Tae-Kyung Kim # 1 2, Eun-Jin Bae # 1 3, Byung Chul Jung # 1 4, Minsun Choi 1, Soo Jean Shin 1, Sung Jun Park 1, Jeong Tae Kim 1, Min Kyo Jung 5, Ayse Ulusoy 6, Mi-Young Song 7 8, Jun Sung Lee 1 9, He-Jin Lee 10 11, Donato A Di Monte 6, Seung-Jae Lee 12 13 14 15
1Department of Biomedical Sciences, Seoul National University College of Medicine, Seoul, 03080, Korea.
2Department of Exercise Physiology and Sport Science Institute, Korea National Sport University, Seoul, 05541, Korea.
3Neuroscience Research Institute, Seoul National University College of Medicine, Seoul, South Korea.
4Nutritional Sciences and Toxicology Department, University of California Berkeley, Berkeley, CA, 94720, USA.
5Neural Circuits Research Group, Korea Brain Research Institute, Daegu, 41068, Korea.
6German Center for Neurodegenerative Diseases (DZNE), Bonn, Germany.
7Department of Biomedical Science and Technology, Konkuk University, Seoul, 143-701, Korea.
8IPS Intellectual Property Law Firm, Seoul, Korea.
9Neuramedy Co. Ltd., Seoul, South Korea.
10Department of Anatomy, Konkuk University, Seoul, 05029, Korea.
11IBST, Konkuk University, Seoul, 05029, Korea.
12Department of Biomedical Sciences, Seoul National University College of Medicine, Seoul, 03080, Korea.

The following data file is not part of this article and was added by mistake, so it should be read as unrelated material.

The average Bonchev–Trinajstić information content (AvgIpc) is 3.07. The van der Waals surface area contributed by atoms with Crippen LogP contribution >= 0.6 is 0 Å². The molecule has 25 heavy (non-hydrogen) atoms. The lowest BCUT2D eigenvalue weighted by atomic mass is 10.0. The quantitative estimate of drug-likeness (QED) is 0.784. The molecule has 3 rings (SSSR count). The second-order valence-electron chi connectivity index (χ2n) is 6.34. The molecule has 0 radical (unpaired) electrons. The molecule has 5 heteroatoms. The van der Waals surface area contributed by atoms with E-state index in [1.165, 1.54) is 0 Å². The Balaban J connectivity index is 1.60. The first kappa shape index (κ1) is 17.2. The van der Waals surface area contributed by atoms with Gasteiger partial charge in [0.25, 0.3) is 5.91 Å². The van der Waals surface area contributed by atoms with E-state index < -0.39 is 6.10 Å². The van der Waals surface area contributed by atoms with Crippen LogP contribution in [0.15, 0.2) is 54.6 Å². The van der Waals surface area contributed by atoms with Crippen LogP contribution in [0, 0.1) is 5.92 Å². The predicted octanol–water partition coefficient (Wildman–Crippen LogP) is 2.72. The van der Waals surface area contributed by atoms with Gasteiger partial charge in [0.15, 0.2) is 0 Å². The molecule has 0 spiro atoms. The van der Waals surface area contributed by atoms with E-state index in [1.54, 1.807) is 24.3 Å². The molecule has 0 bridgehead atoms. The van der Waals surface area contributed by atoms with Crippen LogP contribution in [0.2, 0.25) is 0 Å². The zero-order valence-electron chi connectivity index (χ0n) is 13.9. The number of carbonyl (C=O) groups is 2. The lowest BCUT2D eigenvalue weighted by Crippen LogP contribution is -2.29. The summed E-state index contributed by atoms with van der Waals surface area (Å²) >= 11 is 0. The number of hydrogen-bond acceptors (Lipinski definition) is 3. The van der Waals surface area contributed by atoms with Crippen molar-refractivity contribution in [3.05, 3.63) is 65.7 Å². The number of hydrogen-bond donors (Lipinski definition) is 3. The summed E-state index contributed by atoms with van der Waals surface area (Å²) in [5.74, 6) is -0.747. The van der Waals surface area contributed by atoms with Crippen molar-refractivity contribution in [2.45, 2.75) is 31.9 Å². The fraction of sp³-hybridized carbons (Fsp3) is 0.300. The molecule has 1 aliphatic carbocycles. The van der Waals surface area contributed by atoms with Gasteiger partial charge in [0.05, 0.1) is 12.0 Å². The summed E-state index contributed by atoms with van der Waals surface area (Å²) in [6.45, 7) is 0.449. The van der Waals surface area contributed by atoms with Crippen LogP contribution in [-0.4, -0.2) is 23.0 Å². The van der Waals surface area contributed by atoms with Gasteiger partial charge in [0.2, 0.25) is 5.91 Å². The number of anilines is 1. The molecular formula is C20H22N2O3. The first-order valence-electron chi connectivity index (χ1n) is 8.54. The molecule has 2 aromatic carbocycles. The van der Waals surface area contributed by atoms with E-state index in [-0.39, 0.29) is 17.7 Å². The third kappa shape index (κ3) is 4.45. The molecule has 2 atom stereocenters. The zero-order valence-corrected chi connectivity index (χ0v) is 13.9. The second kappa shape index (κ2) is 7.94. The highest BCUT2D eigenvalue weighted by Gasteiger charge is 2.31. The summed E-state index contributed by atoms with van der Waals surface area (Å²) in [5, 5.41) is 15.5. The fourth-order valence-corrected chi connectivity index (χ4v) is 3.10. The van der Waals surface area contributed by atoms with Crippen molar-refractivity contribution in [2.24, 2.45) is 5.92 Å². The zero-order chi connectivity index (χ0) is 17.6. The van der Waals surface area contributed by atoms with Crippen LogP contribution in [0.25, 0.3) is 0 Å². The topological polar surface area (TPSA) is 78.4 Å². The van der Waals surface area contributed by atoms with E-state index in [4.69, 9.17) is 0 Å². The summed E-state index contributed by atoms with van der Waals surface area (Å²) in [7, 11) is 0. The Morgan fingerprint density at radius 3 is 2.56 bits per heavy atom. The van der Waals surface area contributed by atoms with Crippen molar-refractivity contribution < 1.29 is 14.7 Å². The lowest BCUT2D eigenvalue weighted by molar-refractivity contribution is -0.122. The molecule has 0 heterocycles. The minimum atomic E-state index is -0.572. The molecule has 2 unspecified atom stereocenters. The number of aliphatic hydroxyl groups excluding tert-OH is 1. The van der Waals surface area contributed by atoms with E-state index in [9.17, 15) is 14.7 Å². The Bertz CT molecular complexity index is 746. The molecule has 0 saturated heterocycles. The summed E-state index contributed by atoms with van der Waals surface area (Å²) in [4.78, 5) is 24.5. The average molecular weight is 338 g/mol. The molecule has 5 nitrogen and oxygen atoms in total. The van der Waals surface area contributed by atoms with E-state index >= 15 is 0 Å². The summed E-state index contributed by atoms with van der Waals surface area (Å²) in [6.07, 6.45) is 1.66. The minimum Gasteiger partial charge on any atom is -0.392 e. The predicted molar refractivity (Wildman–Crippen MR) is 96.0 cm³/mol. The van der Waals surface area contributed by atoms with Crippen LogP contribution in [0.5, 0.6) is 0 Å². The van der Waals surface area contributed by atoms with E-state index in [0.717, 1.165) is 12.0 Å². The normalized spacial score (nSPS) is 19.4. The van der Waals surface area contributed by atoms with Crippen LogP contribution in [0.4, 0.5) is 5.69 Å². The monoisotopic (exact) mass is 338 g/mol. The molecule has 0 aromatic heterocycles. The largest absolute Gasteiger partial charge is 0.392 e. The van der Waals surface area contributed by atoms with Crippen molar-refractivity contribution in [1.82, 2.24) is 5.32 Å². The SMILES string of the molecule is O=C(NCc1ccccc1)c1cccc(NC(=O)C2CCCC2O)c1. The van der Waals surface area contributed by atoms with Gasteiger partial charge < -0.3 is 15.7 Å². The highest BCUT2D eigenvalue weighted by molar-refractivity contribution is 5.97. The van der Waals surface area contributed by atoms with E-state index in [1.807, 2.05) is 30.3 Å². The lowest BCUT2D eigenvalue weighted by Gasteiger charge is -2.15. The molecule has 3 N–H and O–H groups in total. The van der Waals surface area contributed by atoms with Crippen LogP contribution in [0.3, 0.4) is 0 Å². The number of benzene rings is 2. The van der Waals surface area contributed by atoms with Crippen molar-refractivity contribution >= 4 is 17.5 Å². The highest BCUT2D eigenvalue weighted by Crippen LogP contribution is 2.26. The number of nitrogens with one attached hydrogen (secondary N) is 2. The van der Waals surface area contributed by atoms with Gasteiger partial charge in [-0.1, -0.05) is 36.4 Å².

13Neuroscience Research Institute, Seoul National University College of Medicine, Seoul, South Korea.
14SNU Dementia Research Center, Seoul National University College of Medicine, Seoul, South Korea.
15Neuramedy Co. Ltd., Seoul, South Korea.
Corresponding author : Correspondence to Seung-Jae Lee.
The clinical progression of neurodegenerative diseases correlates with the spread of proteinopathy in the brain. The current understanding of the mechanism of proteinopathy spread is far from complete. Here, we propose that inflammation is fundamental to proteinopathy spread. A sequence variant of α-synuclein (V40G) was much less capable of fibril formation than wild-type α-synuclein (WT-syn) and, when mixed with WT-syn, interfered with its fibrillation. However, when V40G was injected intracerebrally into mice, it induced aggregate spreading even more effectively than WT-syn. Aggregate spreading was preceded by sustained microgliosis and inflammatory responses, which were more robust with V40G than with WT-syn. Oral administration of an anti-inflammatory agent suppressed aggregate spreading, inflammation, and behavioral deficits in mice. Furthermore, exposure of cells to inflammatory cytokines increased the cell-to-cell propagation of α-synuclein. These results suggest that the inflammatory microenvironment is the major driver of the spread of synucleinopathy in the brain.